Luminary 5 – Is predictive coding considered AI? When is comes to M&A and due diligence they are using ALSPs and predictive coding?
Luminary 1 – I would argue that predictive coding is considered AI. While a technologist might argue this, it is using technology tools that allows for faster analysis. If it walks and acts like a duck – it’s a duck. This is what this is all about, taking lessons learned in eDiscovery and applying them throughout the firm.
Luminary 5 – That’s why it makes sense in the contract management review process and with due diligence, M&A and lease abstraction.
Luminary 4 – Out of those firms that you got more deeply engaged with – how ingrained is the captive ALSP in the firm – how much do the M&A partners move the M&A due diligence to the technology? Are the partners leveraging it, are they suggesting it to their clients? It’s one thing to have a captive ALSP and to market that to clients, but it’s another thing to have it ingrained into the culture of the firm and its systems.
Luminary 1 – While this too was not a tested area in the survey, anecdotally, answers range between hardly ever and never. I don’t believe there are any firms that are touting that captive ALSPs are fully ingrained in the firm that that is the first option in every applicable area. Some firms have some partners who feel there is an advantage by doing so and there are others where the single biggest impediment to using this option is getting their own partners to know about, trust, and use it. Most firms have to market internally to their partners to hopefully avoid missed opportunities.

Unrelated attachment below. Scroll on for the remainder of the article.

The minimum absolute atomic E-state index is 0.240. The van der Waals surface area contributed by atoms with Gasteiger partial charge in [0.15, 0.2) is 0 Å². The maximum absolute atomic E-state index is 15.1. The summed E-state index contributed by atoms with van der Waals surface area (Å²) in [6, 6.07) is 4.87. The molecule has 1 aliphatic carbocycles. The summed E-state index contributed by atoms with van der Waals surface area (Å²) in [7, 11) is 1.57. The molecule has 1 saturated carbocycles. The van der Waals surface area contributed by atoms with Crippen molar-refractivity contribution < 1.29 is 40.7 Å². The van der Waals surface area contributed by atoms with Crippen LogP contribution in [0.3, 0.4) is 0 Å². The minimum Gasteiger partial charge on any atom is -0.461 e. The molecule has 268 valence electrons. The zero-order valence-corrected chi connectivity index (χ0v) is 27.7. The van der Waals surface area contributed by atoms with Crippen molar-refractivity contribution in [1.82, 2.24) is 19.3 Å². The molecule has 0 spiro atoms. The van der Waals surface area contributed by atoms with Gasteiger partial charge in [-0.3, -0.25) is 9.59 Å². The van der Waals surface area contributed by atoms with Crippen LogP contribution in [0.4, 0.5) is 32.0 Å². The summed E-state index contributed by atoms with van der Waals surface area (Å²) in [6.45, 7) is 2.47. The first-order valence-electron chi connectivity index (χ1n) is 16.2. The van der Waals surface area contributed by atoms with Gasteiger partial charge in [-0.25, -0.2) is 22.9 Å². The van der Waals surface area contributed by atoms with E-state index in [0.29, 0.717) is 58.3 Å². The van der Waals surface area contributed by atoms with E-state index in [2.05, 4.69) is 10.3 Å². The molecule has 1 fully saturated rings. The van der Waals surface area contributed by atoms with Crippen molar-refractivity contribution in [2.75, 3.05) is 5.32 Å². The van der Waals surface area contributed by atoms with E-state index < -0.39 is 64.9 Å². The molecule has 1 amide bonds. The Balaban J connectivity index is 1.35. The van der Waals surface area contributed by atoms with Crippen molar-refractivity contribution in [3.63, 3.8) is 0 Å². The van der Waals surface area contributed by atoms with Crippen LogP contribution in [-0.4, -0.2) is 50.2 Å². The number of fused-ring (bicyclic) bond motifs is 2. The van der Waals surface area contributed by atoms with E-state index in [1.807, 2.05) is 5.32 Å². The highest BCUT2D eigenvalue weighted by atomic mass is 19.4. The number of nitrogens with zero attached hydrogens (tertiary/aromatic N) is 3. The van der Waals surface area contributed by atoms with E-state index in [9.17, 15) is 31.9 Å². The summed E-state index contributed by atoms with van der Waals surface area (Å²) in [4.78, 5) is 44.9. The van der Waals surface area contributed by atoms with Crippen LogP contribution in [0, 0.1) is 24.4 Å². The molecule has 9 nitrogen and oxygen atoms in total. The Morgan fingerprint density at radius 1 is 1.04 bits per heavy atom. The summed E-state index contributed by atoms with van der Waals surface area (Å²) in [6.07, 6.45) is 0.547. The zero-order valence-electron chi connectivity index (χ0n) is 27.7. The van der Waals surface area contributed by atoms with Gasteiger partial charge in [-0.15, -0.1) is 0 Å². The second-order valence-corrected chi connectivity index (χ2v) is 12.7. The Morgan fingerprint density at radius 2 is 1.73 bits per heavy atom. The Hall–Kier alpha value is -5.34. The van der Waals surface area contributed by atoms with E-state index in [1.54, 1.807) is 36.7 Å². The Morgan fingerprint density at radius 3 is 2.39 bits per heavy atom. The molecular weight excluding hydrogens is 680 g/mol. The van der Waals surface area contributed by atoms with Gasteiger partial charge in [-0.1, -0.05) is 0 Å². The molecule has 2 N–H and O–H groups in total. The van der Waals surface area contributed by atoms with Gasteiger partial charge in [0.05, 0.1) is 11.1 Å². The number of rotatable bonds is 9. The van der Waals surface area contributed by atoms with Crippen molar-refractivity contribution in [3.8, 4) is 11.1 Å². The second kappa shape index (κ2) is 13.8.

Luminary 3 – Two of our top firms are K&L Gates and Morgan Lewis and them being listed in your survey surprises me because they have never once mentioned their use of captive ALSPs to me. I can only hope they are using it on the back end and I am just not aware of it but this information was news to me. It is my opinion that until we move away from billable hours, firms are going to have no incentive to use these things. Captive ALSPs are siloed at the firms and partners are not going to want to use it because ultimately, they make less money. Unless we push them to take this seriously – they have to figure out how to lower costs in order to make more money – it will continue to be siloed and fractured.
Luminary 6 – Agreed! My guess is that you have to market this internally to the partners but there is still a financial incentive for partners to be generating lots of work for associates. Making your associates more efficient isn’t necessarily an advantage.
Luminary 1 – There are a lot of issues at play here. As you pointed out, there is a financial reason for partners to keep associates busy, but there is also the emotional reason to keep your associates busy (“these are my people, my team”.) There is also the compensation program within firms. From what I see a captive ALSP can be more profitable than traditional work done by associates. Think of it this way: if you take 90% of the work out of it and charge 50% less – firms will make more money. But for firms to do that, partner compensation has to change. On top of all this, there is the issue of trust –“I don’t believe the ALSP can do the work to my standards,” there is the issue of “offense/defense”. Lawyers are risk averse and so they think about how this might affect a current book of business. They ask “will I be able to sustain work for my associates, will I make less money for my firm?” But more entrepreneurial lawyers may think about how if they can figure this out, they can go sell this to clients and get more work.